Aunjanue Ellis reflects on Oscars nomination at AAFCA Awards: ‘I didn’t see it coming’
EXCLUSIVE: "I didn't realize it until I got the nomination and so many people were texting me and they were saying, 'This feels like us,'" Ellis says
Black excellence shined bright at the 13th annual African American Film Critics Awards on Wednesday where some of Hollywood’s biggest talent took home prizes.
Aunjanue Ellis was one of the show’s top honorees, winning the award for Best Supporting Actress for her performance in King Richard. Ellis’ AAFCA win comes just a few weeks after she was nominated for an Academy Award for her portrayal of Oracene Price in the Williams family film.
TheGrio‘s Mariel Turner had to chance to catch up with Ellis, 53, on the AAFCA red carpet where she dished on her role and her surprise reaction to her Oscar nomination.
“I didn’t see it coming. I knew that a lot of people wanted it for me, my family and my agent, to be honest,” she said with a laugh. “So for that reason, I’m just really happy that it happened.”
Ellis went on to reflect on her journey to the Oscars, sharing that it feels “good” to be receiving her flowers after years of standout performances. The actress received critical acclaim for her roles in projects like When They See Us, Lovecraft Country, and The Help, but Oscar recognition proved difficult until her performance in King Richard.
“I didn’t realize it until I got the nomination and so many people were texting me and they were saying, ‘This feels like us,’ you know,” Ellis shared. “Because they’ve been watching me and doing it with me for so long. So, yeah, I feel it’s like the affirmation of not just me, but so many people.”
Ellis’ AAFCA win was among several honors for King Richard, with the 2021 biopic taking home AAFCA awards for Best Actor (Will Smith), Breakout Actor (Saniyya Sidney) and Emerging Director (Reinaldo Marcus Green).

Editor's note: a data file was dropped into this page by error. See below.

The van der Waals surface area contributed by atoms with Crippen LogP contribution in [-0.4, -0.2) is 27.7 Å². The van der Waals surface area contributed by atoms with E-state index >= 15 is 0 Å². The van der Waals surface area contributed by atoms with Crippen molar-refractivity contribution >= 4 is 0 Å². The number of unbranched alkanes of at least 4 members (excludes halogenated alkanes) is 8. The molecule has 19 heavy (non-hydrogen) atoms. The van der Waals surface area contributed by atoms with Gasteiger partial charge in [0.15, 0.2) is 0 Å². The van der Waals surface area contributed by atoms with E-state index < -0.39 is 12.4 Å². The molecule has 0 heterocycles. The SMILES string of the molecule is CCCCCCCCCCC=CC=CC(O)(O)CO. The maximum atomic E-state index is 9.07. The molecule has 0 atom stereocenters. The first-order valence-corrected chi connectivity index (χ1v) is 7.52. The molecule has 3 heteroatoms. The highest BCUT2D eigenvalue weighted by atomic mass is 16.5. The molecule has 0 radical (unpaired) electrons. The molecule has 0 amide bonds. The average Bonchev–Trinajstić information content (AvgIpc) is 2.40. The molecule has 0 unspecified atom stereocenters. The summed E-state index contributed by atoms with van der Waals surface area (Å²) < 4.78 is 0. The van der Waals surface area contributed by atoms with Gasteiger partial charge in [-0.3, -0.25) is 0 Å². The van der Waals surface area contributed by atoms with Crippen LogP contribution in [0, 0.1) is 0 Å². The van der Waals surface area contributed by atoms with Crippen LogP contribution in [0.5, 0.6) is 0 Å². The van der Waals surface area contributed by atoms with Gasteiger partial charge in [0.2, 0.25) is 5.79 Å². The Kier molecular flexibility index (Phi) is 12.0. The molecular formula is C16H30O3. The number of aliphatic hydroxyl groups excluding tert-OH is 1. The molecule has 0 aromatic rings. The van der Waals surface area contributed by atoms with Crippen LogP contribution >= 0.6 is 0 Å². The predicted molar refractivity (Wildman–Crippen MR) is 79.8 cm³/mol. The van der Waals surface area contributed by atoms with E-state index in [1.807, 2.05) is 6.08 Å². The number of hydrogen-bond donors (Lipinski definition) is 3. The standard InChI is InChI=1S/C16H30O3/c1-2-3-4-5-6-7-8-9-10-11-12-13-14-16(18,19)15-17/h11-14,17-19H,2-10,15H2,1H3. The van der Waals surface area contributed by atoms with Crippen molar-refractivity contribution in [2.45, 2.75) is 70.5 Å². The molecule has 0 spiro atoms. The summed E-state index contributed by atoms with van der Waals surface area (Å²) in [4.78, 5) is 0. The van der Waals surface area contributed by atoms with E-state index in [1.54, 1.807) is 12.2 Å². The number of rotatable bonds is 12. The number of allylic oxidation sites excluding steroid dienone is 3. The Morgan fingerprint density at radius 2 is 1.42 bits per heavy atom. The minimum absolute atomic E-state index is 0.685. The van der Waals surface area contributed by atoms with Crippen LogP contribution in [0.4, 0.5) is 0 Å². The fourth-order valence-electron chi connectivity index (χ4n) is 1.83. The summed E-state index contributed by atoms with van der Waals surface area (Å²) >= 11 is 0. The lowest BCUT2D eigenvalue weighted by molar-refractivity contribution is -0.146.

The AAFCA Awards also featured a host of presenters, including Meagan Good, Jay Ellis and Sherri Shepherd. Jay Ellis, who recently wrapped up Insecure‘s final season, reflected on the importance of Black excellence on the red carpet.
“[It means] everything. From our flaws to our perfections, it is us coming together, I think, as a community and being our authentic 100% selves for who we are—the ups, the downs, all of it.”
He continued, “And never wavering from that, never being afraid of it, never backing away from it. And, you know, doing what we do—rising, creating, driving culture, storytelling, all of the above.”
Shepherd also offered her thoughts, saying that Black excellence means “walking in your truth.” The comedian, who was recently announced as the host of her own talk show, Sherri, added that “[It] means [being] unapologetically Black. It’s so beautiful.”
“I am just looking at other Black folk…and it’s just like you’re proud. Just being proud of who you are, and knowing that we’ve worked so hard to be here and people are acknowledging it. Our folks are acknowledging it.”
Fans can find the full winners list for the African American Film Critics Association Awards here.
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